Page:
The idea of using the pension fund savings of state employees to bail out Eskom has been gaining traction, but beyond some airy proposals, it is remarkable how little detail is in the public domain about the option, the scenarios and the dynamics of such a dramatic step. It's time to put some flesh on the bones of this elephant.
Some months back as power utility Eskom began careering out of control, operationally and financially, threatening the economy and the fiscus as much of its debt is guaranteed by the government, I spoke to a former Treasury official on the likely way forward.
This was specifically if runaway debt could mean that the country ended up in the hands of the International Monetary Fund (IMF) which makes governments do some of the unpopular things they cannot do for themselves, such as control errant state enterprises, close or sell the loss-makers and generally take control of government spending.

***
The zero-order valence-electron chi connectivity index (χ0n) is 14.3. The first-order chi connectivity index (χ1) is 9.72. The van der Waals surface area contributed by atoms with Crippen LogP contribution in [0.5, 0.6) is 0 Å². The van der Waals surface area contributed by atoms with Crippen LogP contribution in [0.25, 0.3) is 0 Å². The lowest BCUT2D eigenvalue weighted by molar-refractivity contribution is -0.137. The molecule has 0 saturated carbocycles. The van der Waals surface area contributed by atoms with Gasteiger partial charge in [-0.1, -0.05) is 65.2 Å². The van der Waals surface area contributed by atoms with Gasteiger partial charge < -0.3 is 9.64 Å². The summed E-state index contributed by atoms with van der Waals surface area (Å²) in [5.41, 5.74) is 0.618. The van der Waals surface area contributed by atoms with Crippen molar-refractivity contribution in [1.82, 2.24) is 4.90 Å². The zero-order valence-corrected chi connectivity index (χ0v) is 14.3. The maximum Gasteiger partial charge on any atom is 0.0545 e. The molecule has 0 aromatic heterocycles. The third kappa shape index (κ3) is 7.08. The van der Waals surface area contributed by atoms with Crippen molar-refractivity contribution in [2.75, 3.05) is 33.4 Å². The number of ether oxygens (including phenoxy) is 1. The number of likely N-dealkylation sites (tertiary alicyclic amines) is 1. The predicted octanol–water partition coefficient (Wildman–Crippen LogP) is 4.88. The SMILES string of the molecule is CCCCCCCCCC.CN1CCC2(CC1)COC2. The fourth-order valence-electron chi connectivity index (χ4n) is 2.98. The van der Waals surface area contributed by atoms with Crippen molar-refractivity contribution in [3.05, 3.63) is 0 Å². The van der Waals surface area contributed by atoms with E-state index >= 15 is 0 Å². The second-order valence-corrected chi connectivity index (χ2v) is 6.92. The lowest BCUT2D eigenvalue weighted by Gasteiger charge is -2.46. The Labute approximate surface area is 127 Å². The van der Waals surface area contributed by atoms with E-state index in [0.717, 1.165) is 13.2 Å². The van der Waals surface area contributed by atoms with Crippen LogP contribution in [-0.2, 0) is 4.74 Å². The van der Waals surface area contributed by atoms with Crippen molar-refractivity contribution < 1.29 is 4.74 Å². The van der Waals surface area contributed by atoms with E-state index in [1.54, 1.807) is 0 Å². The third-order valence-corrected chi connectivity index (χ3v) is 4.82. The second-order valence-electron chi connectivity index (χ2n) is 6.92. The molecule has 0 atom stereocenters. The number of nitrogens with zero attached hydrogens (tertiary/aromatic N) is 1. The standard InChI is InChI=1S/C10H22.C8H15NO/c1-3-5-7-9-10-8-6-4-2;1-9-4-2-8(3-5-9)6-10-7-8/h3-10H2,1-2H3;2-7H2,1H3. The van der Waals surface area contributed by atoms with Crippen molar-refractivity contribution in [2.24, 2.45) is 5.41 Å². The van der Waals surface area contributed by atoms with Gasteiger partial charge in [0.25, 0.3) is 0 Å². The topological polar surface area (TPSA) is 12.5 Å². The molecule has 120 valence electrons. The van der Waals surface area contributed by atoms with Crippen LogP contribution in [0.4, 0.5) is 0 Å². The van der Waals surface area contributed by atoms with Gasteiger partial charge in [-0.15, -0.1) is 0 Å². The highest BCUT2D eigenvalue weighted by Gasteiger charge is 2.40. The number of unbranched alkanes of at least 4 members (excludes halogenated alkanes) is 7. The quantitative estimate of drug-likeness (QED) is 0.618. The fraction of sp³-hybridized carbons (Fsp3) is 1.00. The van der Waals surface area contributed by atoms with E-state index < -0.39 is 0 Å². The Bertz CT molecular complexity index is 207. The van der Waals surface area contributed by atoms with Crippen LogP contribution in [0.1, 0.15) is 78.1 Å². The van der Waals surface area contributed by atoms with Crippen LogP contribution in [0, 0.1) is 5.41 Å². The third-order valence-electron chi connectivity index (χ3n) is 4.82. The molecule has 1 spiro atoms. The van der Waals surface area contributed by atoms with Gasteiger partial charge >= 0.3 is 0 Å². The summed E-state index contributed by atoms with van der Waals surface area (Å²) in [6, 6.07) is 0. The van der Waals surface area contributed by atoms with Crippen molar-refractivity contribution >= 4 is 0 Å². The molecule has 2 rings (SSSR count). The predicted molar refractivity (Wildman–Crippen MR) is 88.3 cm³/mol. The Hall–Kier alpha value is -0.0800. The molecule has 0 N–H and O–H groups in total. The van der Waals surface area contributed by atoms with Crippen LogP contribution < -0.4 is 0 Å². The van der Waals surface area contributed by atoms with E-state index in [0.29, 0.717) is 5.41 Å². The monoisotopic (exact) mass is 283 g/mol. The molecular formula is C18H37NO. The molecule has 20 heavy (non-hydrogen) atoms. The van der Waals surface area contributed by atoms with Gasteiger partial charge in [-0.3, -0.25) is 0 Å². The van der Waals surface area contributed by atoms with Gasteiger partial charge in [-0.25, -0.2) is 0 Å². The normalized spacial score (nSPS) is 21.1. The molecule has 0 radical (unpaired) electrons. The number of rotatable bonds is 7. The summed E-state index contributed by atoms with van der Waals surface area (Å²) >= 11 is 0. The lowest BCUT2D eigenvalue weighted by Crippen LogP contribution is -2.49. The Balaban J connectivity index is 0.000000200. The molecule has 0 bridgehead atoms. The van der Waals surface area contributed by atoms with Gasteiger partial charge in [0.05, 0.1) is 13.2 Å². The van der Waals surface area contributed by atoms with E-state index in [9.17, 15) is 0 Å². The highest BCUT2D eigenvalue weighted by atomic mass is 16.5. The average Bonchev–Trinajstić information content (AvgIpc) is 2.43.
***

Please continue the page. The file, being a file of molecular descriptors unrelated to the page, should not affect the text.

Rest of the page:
His view was that long before we begin earnest conversations with the IMF, the R2-trillion of mostly pension funds of state workers managed by the Public Investment Corporation would be accessed.
It was not too many months later, in December 2019, that I...